By David Fong
TROY — For the first time in three years, the Troy football team will not be facing pass-happy Cincinnati Anderson in the first round of the playoffs.
Instead, Troy will be facing pass-happy Cincinnati Harrison at 7 p.m. Friday at Troy Memorial Stadium in the Division II regional quarterfinals.
“Harrison may not throw as much as Anderson, but they do throw the ball very efficiently,” Troy coach Matt Burgbacher said. “They throw a lot of short, quick passes. They throw a lot of screens and passes to the outside. Their passing game complements their outside run game. They are going to try to get the ball to their athletes in space. They want those guys to get the ball in space and force you to tackle them in space.
“Probably the closest comparison we could make to them as far as teams we have played in the past few years — besides Sidney, which did some of the same things — would be Anderson. We know they are going to come in here and throw the ball. They can score points in a hurry.”
The trigger man in the Wildcats’ offense is quarterback Connor Kinnett. Through nine games — full results from Harrison’s final game of the regular season against Cincinnati Northwest were not posted on the Southwest Ohio Conference website — the 6-foot-3, 225-pound junior had completed 137 of 213 passes (64.3 percent) for 2,231 yards, with 22 touchdowns and just five interceptions. He’s also carried the ball 98 times for 254 yards and six touchdowns.
“He’s got an absolute cannon,” Burgbacher said. “He’s probably got the best arm of any quarterback I’ve coached against in quite a few years. He’s an outstanding quarterback. He can throw the ball, but he’s also big enough and athletic enough to beat you running the ball, too. He’s not just going to sit back there in the pocket. You’ve got to be aware of his ability to run the ball, too.”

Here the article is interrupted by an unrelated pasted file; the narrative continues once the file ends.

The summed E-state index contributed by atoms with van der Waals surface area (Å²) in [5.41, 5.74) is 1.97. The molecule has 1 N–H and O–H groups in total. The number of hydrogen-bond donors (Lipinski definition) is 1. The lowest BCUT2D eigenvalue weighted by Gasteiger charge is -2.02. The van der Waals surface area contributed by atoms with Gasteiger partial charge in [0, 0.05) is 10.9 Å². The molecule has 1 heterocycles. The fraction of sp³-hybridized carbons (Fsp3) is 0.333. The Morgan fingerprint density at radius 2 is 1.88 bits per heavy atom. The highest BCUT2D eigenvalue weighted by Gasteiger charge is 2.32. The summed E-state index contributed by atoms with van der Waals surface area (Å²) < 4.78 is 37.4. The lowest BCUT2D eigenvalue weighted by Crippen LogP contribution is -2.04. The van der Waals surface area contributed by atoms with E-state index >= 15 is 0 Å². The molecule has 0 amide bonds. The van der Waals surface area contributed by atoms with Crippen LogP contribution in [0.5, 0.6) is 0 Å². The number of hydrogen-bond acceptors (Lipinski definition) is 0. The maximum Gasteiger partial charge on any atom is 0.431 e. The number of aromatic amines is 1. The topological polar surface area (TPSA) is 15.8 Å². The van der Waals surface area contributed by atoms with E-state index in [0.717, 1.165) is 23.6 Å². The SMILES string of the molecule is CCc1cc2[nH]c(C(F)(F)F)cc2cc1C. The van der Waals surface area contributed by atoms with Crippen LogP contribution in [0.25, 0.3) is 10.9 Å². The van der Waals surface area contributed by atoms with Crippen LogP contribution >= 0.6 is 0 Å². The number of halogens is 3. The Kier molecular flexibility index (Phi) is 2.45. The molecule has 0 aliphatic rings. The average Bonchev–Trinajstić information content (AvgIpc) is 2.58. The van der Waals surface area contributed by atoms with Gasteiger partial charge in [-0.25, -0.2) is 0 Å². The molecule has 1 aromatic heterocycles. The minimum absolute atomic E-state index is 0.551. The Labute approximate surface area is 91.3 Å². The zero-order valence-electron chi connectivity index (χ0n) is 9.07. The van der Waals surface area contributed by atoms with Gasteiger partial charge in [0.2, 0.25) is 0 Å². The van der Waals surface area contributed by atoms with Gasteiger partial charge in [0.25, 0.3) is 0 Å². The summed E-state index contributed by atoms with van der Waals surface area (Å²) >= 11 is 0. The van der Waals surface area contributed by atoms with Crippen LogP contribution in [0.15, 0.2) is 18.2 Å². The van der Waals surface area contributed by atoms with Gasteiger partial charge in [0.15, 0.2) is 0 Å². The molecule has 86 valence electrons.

The Wildcats have a host of options at receiver. Levi Tidwell leads the team with 50 catches for 780 yards and 11 touchdowns. C.J. Young has 28 receptions for 638 yards and seven scores. Jace Fette has 36 catches for 527 yards and four touchdowns. Brett Reinstatler has 20 receptions for 255 yards and two receptions.
“They have great receivers,” Burgbacher said. “They’re athletic. They are also big and tall. They can cause some mismatches.”
Harrison’s leading rusher is Cam Hering, who has 64 carries for 424 yards and five touchdowns. Jacob Rearson has 72 carries for 408 yards and three touchdowns.
“They prefer to pass the ball, but you’ve also got to be aware of their run game,” Burgbacher said. “If you get too caught up in defending the pass, they’ve got some running backs who can hurt you, too.”
Defensively, Harrison will run a 5-2 defense, playing almost entirely man-to-man in the defensive backfield.
“They run a straight 5-2,” Burgbacher said. “They are going to keep seven guys in the box and man up on the outside. In the film we’ve seen on them, we may have seen them play a zone a couple of times. They are built to stop the run and they are confident in their four defensive backs.
“They will keep seven in the box, which makes sense in the league they play in. If you look at their league, it’s a pretty run-heavy league. So their defense is built around stopping the run.”
One thing Burgbacher said he’s not worried about this week is outside distractions, as his team’s focus is squarely on Harrison. Following last week’s win over rival Piqua, a small group of players was involved in an offensive social media post that drew a large amount of public attention. Burgbacher said the matter has been settled internally.
“It was a very unfortunate situation,” he said. “It has been dealt with by the administration and myself and we are moving on. In every negative situation, there are positives you can take from it, and this was an important learning situation for everyone involved.”
Contact David Fong at firstname.lastname@example.org; follow him on Twitter @thefong